In 1977, Frederick Sanger developed a procedure for sequencing DNA that was the primary method used for decades until the development of next-generation sequencing technologies in the early 2000s. Today, while next-generation sequencing is used for genome sequencing, Sanger sequencing is still routinely used for generating high-quality sequence data of smaller DNA regions.
Sanger sequencing, also known as the chain termination method, involves mixing the following components in a small tube or well:
Because each ddNTP lacks the 3'-OH group onto which a subsequent nucleotide would be added (see image below comparing dATP to ddATP), incorporation of a ddNTP results in chain termination, giving the method its name. In recent iterations of the chain termination method, each ddNTP is labeled with a different fluorochrome (fluorescent dye).
Since the concentration of each ddNTP is low compared to its dNTP counterpart, incorporation of the ddNTPs is random. An array of DNA fragments is generated, representing the incorporation of a ddNTP at every possible position. An example of this is shown below.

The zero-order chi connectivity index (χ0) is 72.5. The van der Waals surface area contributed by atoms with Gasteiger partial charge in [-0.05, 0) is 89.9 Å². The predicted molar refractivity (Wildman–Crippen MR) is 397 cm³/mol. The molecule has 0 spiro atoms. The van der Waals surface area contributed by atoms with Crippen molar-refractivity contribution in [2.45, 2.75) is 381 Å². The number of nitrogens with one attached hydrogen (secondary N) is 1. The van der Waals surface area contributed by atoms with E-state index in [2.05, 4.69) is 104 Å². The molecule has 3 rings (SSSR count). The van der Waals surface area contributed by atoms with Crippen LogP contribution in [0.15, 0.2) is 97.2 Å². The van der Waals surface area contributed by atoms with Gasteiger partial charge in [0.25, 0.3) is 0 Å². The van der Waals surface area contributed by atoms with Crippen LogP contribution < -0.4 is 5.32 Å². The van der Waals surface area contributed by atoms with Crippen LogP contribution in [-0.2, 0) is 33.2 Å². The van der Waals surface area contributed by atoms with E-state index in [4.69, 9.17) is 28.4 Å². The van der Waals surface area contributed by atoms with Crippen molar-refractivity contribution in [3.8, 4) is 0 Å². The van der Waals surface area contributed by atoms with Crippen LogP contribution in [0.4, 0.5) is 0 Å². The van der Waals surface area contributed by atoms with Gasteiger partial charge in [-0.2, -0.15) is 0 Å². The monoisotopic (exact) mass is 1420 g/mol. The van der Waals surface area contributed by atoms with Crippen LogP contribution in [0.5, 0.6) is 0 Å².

These negatively charged DNA fragments are then subjected to gel electrophoresis, and the smaller the DNA fragment, the faster it will move towards the positive electrode. Thus, by analyzing the order of the fluorescence colors resulting from electrophoresis, one can determine the order of nucleotides in the DNA strand complementary to the original template.
By examining the gel shown below, determine the DNA sequence of the newly synthesized strand.